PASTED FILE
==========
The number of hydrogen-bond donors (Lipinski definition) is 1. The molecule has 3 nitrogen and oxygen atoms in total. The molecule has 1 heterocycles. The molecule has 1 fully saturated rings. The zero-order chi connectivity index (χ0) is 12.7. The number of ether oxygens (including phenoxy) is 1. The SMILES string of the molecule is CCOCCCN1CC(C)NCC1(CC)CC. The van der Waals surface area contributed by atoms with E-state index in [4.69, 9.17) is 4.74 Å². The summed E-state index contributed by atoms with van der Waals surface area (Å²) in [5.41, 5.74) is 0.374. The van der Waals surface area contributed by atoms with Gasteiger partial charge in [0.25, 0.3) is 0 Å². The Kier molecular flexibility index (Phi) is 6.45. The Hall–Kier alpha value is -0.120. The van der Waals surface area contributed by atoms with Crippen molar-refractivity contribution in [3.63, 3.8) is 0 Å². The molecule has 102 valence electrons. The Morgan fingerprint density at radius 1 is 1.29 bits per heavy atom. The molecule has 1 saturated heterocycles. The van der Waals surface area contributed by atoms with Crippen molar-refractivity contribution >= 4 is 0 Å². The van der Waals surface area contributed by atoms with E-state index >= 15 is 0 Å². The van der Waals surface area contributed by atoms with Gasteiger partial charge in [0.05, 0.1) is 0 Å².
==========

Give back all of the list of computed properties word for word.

The number of hydrogen-bond donors (Lipinski definition) is 1. The molecule has 3 nitrogen and oxygen atoms in total. The molecule has 1 heterocycles. The molecule has 1 fully saturated rings. The zero-order chi connectivity index (χ0) is 12.7. The number of ether oxygens (including phenoxy) is 1. The SMILES string of the molecule is CCOCCCN1CC(C)NCC1(CC)CC. The van der Waals surface area contributed by atoms with E-state index in [4.69, 9.17) is 4.74 Å². The summed E-state index contributed by atoms with van der Waals surface area (Å²) in [5.41, 5.74) is 0.374. The van der Waals surface area contributed by atoms with Gasteiger partial charge in [0.25, 0.3) is 0 Å². The Kier molecular flexibility index (Phi) is 6.45. The Hall–Kier alpha value is -0.120. The van der Waals surface area contributed by atoms with Crippen molar-refractivity contribution in [3.63, 3.8) is 0 Å². The molecule has 102 valence electrons. The Morgan fingerprint density at radius 1 is 1.29 bits per heavy atom. The molecule has 1 saturated heterocycles. The van der Waals surface area contributed by atoms with Crippen molar-refractivity contribution >= 4 is 0 Å². The van der Waals surface area contributed by atoms with E-state index >= 15 is 0 Å². The van der Waals surface area contributed by atoms with Gasteiger partial charge in [0.05, 0.1) is 0 Å².